• I'll continue to wonder because I'm getting an internal "Page Not Found" message after some weird Microsoft DB messages...

    Seems ironic.
  • more on the subject (Score:5, Informative)

    by muszek (882567) on Thursday June 16, 2005 @08:34AM (#12831335) Homepage
    The story is so old I can't believe it made it to slashdot.

    Some more on info the subject:
    1. U.S. Patent Application [uspto.gov] - it's best to read what's exactly been patented.
    2. interesting discussion on webmasterworld [webmasterworld.com]

    Personally I think that while some of the stuff is interesting, most of it is made up rather to confuse SEOs (google doesn't quite like them, you know that, right?). Before that, they had couple factors to think about and work on. Now, there's a shitload of stuff that just makes their work harder. Also, more factors influencing SERPS means it's much, much harder to make a trial-an-error research on what works well and what doesn't.
  • Spammers (Score:3, Insightful)

    by th1ckasabr1ck (752151) on Thursday June 16, 2005 @08:36AM (#12831350)
    Google's Site Ranking algorithms reveal how hard they are making it for spam sites to get listed (on Google). This information will also make it easier for you to make sure that you get listed well in Google.

    Won't this information now make it easier for spam sites to get listed?

    • Not if it's done properly -- much like encryption algorythms, so long as there aren't any loopholes then being open about it is neutral at worst and could possibly have some benefits.
  • How can Google claim a patent infringement if other companies are keeping their algorithms as secret as Google did?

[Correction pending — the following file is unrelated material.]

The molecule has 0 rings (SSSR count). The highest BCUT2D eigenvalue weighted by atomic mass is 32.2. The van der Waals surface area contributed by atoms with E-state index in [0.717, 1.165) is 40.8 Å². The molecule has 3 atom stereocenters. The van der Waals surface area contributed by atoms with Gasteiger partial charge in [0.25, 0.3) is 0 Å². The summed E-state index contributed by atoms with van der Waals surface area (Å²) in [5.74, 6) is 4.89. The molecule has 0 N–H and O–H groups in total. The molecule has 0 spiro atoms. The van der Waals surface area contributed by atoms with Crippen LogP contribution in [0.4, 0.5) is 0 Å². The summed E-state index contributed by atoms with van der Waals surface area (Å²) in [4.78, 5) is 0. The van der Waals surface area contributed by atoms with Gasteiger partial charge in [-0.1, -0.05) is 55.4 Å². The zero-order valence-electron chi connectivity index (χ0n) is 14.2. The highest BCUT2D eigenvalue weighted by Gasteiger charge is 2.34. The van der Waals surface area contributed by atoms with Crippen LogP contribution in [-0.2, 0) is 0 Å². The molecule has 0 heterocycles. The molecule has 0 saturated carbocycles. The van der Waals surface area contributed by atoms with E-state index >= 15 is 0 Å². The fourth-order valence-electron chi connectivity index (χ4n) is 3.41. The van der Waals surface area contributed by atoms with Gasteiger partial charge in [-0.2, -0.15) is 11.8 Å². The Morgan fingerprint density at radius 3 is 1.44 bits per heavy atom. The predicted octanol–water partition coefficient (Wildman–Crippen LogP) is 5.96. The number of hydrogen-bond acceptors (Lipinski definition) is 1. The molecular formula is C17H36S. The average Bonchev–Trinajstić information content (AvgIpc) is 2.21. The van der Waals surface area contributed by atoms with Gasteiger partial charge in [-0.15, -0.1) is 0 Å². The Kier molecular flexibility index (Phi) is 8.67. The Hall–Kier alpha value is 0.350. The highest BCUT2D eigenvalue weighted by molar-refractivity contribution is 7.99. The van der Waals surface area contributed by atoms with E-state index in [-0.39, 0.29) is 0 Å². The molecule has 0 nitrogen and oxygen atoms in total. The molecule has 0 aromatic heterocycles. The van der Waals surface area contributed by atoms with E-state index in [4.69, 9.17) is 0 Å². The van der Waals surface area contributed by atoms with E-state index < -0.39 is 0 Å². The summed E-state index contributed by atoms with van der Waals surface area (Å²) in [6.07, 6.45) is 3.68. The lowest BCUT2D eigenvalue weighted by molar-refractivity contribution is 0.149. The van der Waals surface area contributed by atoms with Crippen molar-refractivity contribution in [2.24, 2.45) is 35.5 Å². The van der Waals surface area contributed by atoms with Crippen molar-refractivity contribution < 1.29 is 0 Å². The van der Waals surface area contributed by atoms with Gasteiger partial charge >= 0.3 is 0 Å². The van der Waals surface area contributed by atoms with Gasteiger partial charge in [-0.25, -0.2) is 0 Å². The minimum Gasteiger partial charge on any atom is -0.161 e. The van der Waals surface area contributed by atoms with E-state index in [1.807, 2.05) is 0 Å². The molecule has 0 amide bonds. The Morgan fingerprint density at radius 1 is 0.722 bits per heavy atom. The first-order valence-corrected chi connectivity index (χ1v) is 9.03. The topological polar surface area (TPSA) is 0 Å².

Their pagerank algorithm was one of the keys to their success. Keeping it secret was one of the things that made Google work and it was a good secret - nobody completely knew how it worked. So why patent it? What's the point?

  • by Moiche (840352) * on Thursday June 16, 2005 @08:51AM (#12831434)
    Jeez, news for nerds, and the story was a badly edited blurb referencing a badly edited blog that didn't reference the patent application.

    Just look at the patent application yourself [uspto.gov].

    I haven't read the whole thing, but just having taken a quick look at it, I have to agree with the posters who said that Google purposefully tried to cover any conceivable technique to index and rank pages. The application discusses multiple implementations of the various techniques that could be used to rank a page. Therefore analysis of the patent application is probably of limited utility for those trying to game PageRank (which was certainly a factor that Google's very competent IP lawyers considered before prosecuting the patent).

    For those who are worried that Google is doing evil with this patent application, given the breadth of the patent and the fact that it discusses a plethora of techniques which Google may or may not be using, I will be surprised to see Google try to use this patent (or be able to use this patent) to push another search engine out of the market. More likely, I think, is that this will constitute prior art to enable Google to withstand challenges from other patent applicants for infringement. Of course, if you know anything about PageRank, you know that it was getting published in Scientific American long before Google was the dominant search engine. So this patent application is probably more to prevent allegations that Google infringed by adding on all the other checks and balances to the original PageRank technology to discourage spam sites.